Their was a time when the fant of heart or tender of ear could play off the accomplishments of The Darkest of the Hillside Thickets with a laugh. “Oh wow, a rock band from Canada that plays songs about the Cthulhu Mythos, that’s really amusing.” As of the release of their new Cd, Cthulhu Strikes Back, that time has passed.
If you have never experienced The Darkest of the Hillside Thickets, this album will shock you, guaranteed. Cthulhu Mythos disciples who have heard about the band from publications like this one will be amazed that such die-hard cultists would take so much time away from their orgies and ritual sacrifice to learn how to really play their instruments. The [Darkest of the Hillside] Thickets CAN play, and their song-writing skills have advanced considerably since their last album, Cthulhuriffomania! (now out of print). Those who have discovered this band because of their music instead of their ethos will be equally dumbfounded by their relent- less dedication to the noble purpose of preparing the Earth for Cthulhu’s glorious return. For listeners who are enthralled both by Lovecraft’s stories and by catchy pop- punk noise-rock, Cthulhu Strikes Back might be sufficient impetus to run screaming naked into the street to light things on fire.
Lyrically, the overriding message is: They’re serious. Humor is, of course, still a major ingredient in The [Darkest of the Hillside] Thickets’ mix: there’s a song about dropping shoggoths from a B-17 onto an unsuspecting public, and singer Toren Atkinson does an all-out Elvis impression on “Yig Snake Daddy.” However, the album also contains several moments that are genuinely disturbing. In “Unstoppable,” Toren rants about having his mind forcibly opened by the Great Old Ones; “Cthulhu Dreams” is as earnest and inspiring a sermon on the Cthulhu Mythos as I’ve ever heard; and “HVW,” well, you’d have to hear that one to believe it. The lyrics really are what sets this band apart, and they are printed on the inside of the CD package, making this album worth buying even if you don’t enjoy the music. My favorite rhyme is “invisible mass” and “fissuring gas.”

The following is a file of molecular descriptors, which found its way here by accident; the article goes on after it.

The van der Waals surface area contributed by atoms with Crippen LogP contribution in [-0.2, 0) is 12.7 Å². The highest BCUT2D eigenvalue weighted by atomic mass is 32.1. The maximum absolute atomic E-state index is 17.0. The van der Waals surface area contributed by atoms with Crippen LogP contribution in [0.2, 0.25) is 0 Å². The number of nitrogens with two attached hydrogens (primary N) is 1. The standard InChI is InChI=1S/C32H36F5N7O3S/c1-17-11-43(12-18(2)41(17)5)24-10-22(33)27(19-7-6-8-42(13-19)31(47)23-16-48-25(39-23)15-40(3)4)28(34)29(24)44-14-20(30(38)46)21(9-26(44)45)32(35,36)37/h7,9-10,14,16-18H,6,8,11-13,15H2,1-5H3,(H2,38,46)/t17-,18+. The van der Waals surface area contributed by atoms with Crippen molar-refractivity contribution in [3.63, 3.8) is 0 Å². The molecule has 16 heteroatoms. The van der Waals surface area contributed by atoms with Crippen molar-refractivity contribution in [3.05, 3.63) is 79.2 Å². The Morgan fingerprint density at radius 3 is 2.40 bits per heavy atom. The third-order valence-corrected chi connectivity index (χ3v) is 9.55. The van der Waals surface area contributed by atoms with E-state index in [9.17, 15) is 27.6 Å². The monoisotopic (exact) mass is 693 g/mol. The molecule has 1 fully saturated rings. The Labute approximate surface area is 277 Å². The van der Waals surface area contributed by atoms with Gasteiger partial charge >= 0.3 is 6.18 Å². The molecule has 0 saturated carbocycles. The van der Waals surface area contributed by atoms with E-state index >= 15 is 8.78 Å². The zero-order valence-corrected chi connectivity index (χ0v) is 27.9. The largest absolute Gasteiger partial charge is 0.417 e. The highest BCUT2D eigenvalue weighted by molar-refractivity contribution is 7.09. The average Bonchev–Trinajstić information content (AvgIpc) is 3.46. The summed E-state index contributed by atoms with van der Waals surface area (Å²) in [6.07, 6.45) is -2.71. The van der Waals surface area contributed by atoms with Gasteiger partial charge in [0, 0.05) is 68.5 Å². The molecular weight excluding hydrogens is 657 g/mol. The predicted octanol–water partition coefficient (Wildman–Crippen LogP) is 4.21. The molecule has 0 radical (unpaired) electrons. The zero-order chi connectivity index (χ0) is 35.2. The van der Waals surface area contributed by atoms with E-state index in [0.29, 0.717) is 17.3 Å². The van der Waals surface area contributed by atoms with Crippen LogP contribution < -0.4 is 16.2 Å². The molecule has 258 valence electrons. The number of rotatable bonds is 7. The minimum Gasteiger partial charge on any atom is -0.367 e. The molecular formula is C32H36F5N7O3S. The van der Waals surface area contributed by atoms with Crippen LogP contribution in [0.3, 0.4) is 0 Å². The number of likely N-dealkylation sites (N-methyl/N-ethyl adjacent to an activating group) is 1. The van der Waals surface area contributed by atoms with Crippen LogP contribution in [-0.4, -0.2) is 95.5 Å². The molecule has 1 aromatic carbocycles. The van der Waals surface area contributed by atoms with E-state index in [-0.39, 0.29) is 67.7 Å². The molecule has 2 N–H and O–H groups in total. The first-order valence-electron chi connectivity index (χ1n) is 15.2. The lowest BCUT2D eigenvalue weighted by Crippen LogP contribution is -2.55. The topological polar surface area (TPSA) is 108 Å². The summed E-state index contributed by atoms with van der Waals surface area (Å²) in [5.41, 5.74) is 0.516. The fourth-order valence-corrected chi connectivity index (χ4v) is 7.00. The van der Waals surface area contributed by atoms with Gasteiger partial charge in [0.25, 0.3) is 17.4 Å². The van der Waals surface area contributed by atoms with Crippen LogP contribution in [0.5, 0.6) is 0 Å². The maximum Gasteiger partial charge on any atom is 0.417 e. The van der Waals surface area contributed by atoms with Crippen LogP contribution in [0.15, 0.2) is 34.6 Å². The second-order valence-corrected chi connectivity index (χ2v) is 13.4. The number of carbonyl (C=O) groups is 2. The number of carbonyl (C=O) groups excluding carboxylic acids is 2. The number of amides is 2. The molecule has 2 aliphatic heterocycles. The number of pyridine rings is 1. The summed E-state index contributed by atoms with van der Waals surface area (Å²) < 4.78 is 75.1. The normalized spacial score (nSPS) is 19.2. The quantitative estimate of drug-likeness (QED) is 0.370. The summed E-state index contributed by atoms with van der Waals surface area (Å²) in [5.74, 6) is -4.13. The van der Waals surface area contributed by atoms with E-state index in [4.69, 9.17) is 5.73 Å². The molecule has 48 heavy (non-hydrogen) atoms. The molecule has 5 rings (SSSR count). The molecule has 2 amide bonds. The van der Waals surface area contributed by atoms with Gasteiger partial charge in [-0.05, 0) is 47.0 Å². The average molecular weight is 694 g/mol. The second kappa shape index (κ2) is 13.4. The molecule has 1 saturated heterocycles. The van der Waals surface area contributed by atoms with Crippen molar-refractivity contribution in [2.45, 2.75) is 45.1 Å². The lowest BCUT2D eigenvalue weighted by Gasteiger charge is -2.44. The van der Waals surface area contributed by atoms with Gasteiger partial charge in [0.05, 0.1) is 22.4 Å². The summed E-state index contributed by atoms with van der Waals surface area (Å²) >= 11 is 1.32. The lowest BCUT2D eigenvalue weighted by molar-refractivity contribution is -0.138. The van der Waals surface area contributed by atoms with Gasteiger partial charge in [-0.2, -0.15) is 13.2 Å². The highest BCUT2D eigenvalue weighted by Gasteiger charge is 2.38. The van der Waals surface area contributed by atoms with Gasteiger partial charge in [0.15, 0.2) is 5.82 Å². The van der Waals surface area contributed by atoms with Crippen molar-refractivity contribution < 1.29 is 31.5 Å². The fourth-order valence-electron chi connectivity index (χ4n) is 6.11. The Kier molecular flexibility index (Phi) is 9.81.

The packaging is professionally slick and the cover art is very humorous (I won’t spoil the surprise) but the production, also professionally slick, is perhaps my only complaint. I’ve heard that this band is a truly awesome spectacle in live performance, but it’s kind of hard to tell from the smooth, radio-friendly way in which Cthulhu Strikes Back was recorded. I admit that this is a matter of personal taste, and the songs themselves are so intense that in my opinion they overcome this fault throughout most of the album anyway.
Buy this CD, support this band. You’ll wonder how you worshipped Cthulhu without it. 10 screaming, itching phobias [out of 10] for this puppy and a quote from “Protein” to wrap this review up:
“I had a dream the crawling chaos said. ‘I need for you to fill everyone with lead’ He filled me up with protein, I gave the magic sign He gave me x-ray vision and now the world is mine
Yes, yes yes
— Christian Klepac, THE UNSPEAKABLE OATH, Issue 14/15 1997